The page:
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Open Access Highly Accessed Research article

Diagnostic and prognostic value of procalcitonin among febrile critically ill patients with prolonged ICU stay

Iraklis Tsangaris1*, Diamantis Plachouras2, Dimitra Kavatha2, George Michael Gourgoulis2, Argirios Tsantes3, Petros Kopterides1, George Tsaknis1, Ioanna Dimopoulou1, Stylianos Orfanos1, Evangelos Giamarellos-Bourboulis2, Helen Giamarellou2 and Apostolos Armaganidis1

Author Affiliations

1 The 2nd Critical Care Department, Attikon University General Hospital, Medical School, University of Athens, 1 Rimini Str., 12462, Athens, Greece

2 The 4th Department of Internal Medicine, Attikon University General Hospital, Medical School, University of Athens, 1 Rimini Str., 12462, Athens, Greece

3 Laboratory of Haematology & Blood Bank Unit Attikon University General Hospital, Medical School, University of Athens, 1 Rimini Str., 12462, Athens, Greece

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BMC Infectious Diseases 2009, 9:213  doi:10.1186/1471-2334-9-213

Published: 22 December 2009

Abstract

Background

Procalcitonin (PCT) has been proposed as a diagnostic and prognostic sepsis marker, but has never been validated in febrile patients with prolonged ICU stay.

Methods

Patients were included in the study provided they were hospitalised in the ICU for > 10 days, were free of infection and presented a new episode of SIRS, with fever >38°C being obligatory. Fifty patients fulfilled the above criteria. PCT was measured daily during the ICU stay. The primary outcome was proven infection.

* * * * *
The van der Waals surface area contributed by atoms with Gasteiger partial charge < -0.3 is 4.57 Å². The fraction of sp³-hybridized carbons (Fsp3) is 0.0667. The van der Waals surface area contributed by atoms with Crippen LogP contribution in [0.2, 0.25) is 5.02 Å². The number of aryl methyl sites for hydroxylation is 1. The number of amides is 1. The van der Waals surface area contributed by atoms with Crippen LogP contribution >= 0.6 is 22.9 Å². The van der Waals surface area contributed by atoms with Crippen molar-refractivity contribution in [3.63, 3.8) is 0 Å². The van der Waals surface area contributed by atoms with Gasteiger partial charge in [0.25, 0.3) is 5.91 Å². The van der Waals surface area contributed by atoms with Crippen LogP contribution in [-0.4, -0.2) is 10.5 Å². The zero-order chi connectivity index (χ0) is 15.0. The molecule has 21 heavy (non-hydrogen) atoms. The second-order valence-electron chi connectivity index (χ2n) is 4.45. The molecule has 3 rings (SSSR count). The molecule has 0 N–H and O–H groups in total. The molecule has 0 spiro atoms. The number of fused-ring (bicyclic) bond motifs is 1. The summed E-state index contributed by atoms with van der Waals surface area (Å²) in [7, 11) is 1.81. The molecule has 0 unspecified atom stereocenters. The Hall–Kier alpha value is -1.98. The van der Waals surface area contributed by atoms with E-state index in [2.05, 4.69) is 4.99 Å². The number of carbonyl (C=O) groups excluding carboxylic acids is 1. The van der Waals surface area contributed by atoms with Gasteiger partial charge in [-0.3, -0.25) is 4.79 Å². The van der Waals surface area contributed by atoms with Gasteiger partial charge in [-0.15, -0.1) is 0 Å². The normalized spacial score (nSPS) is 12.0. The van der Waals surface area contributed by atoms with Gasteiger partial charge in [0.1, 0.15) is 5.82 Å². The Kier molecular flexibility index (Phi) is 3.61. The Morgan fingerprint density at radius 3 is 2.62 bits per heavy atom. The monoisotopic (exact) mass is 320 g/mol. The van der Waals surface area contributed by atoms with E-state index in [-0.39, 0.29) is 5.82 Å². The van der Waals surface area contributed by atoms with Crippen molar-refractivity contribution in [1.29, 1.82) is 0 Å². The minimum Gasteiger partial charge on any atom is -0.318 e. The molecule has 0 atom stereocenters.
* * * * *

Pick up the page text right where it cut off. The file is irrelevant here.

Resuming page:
Results

Twenty-seven out of 50 patients were diagnosed with infection. Median PCT on the day of fever was 1.18 and 0.17 ng/ml for patients with and without proven infections (p < 0.001). The area under the curve for PCT was 0.85 (95% CI; 0.71-0.93), for CRP 0.65 (0.46-0.78) and for WBC 0.68 (0.49-0.81). A PCT level of 1 ng/mL yielded a negative predictive value of 72% for the presence of infection, while a PCT of 1.16 had a specificity of 100%. A two-fold increase of PCT between fever onset and the previous day was associated with proven infection (p 0.001) (OR = 8.55; 2.4-31.1), whereas a four-fold increase of PCT of any of the 6 preceding days was associated with a positive predictive value exceeding 69.65%. A PCT value less than 0.5 ng/ml on the third day after the advent of fever was associated with favorable survival (p 0.01).

Conclusion

The reported data support that serial serum PCT may be a valuable diagnostic and prognostic marker in febrile chronic critically ill patients.